There is an additional factor in sight that makes it excellent for advertising. The old cliché, "A picture is worth a thousand words," is correct. Think how long it takes to describe something as opposed to showing a picture of it. No matter how many words you use, some details will be left out that are visible at a glance. Thus sight can quickly and concisely show a customer what the advertiser wants rher to see, be it a product or how buying the product can benefit rher.

In addition, the mind does not have to consciously recognize what the eye sees for it to have an effect on the subconscious. An advertiser can put many inconspicuous details into a picture that will affect a customer on the subconscious level. For example, a drop of water on a rose petal may not consciously register ("I see there's a drop of water on this rose"), but will unconsciously leave an impression of freshness and delicacy. A small child looking upward into the camera, unsmiling and eyes wide, gives an impression of sadness and vulnerability, not shortness.


The five forms of human communication can be used to send any message to potential customers. However, not all five are equal. Smell, touch and taste are of little use, but sound and sight are of great value and effectiveness.


Information is defined as knowledge, facts or news. However, you should bear in mind that one person's information is another person's scam, particularly when advertisers talk about their products.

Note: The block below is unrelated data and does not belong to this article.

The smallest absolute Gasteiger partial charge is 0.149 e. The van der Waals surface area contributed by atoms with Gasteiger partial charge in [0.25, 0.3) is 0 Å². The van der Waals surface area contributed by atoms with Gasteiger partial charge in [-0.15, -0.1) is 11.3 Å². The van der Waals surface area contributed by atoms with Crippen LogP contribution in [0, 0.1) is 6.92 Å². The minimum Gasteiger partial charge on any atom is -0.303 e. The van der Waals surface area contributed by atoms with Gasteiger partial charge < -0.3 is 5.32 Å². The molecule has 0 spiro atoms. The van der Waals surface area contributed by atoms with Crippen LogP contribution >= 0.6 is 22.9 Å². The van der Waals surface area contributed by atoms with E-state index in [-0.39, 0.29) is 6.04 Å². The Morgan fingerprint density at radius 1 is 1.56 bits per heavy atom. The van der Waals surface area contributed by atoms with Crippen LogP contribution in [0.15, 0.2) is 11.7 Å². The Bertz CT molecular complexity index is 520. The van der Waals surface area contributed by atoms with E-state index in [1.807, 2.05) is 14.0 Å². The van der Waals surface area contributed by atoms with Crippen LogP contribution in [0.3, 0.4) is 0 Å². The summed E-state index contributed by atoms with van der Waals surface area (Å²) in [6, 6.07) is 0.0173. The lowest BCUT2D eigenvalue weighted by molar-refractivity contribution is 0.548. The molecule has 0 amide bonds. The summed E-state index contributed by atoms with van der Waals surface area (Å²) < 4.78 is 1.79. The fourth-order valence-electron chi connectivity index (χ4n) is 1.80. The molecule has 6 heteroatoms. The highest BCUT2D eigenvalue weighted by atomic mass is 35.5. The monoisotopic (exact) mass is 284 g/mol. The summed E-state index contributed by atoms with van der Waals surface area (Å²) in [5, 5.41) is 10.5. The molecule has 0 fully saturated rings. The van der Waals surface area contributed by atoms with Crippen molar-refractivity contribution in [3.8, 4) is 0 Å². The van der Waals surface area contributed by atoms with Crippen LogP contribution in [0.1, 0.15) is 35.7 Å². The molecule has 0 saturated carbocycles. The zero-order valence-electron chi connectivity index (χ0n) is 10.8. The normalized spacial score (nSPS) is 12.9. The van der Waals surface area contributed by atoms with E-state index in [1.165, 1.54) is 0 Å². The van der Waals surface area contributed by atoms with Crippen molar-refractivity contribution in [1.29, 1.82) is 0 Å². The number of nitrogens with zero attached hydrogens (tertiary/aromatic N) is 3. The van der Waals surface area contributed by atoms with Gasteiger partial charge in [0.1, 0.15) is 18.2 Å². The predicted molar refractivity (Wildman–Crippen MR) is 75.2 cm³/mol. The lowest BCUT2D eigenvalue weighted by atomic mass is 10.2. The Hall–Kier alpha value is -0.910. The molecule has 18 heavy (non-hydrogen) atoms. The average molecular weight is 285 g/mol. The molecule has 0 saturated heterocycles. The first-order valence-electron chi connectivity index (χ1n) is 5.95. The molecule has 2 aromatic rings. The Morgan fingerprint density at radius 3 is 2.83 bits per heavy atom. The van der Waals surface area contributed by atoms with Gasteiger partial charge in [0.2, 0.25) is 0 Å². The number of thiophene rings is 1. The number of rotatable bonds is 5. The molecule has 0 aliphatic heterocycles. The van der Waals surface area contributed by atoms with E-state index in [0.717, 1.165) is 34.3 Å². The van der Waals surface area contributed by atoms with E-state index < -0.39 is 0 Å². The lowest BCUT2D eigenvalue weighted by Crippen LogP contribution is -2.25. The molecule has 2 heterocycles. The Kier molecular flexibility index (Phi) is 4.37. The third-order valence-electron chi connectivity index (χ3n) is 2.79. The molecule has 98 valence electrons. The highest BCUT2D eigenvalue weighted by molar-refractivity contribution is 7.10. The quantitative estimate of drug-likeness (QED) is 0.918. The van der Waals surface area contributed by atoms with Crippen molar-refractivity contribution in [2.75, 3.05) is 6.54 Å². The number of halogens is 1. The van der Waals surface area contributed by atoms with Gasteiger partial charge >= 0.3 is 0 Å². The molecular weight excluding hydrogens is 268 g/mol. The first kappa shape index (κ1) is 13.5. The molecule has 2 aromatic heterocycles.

Information comes in many forms. It can be complete or incomplete. It can be biased or deceptive. Complete information is telling someone everything there is to know about something: what it is, what it looks like, how it works, what its benefits and drawbacks are. However, to provide complete information about anything is time consuming and difficult. For example, to tell all about a car would require its appearance, manufacture and manufacturer, what percentage of parts are made in which countries, cost of upkeep, mileage (city and highway), cost (basic and with any and all combination of options), sales and excise taxes per state, preparation costs, insurance costs per state and locale, ride characteristics (noise by db interior and exterior, ergs required for steering and braking, relative comfort of seats, length of reach required to use controls, degrees of lean when cornering), acceleration, braking distance at many different speeds, etc.. All of this would require a documentary, not a commercial. Complete information is impossible to provide in an ad.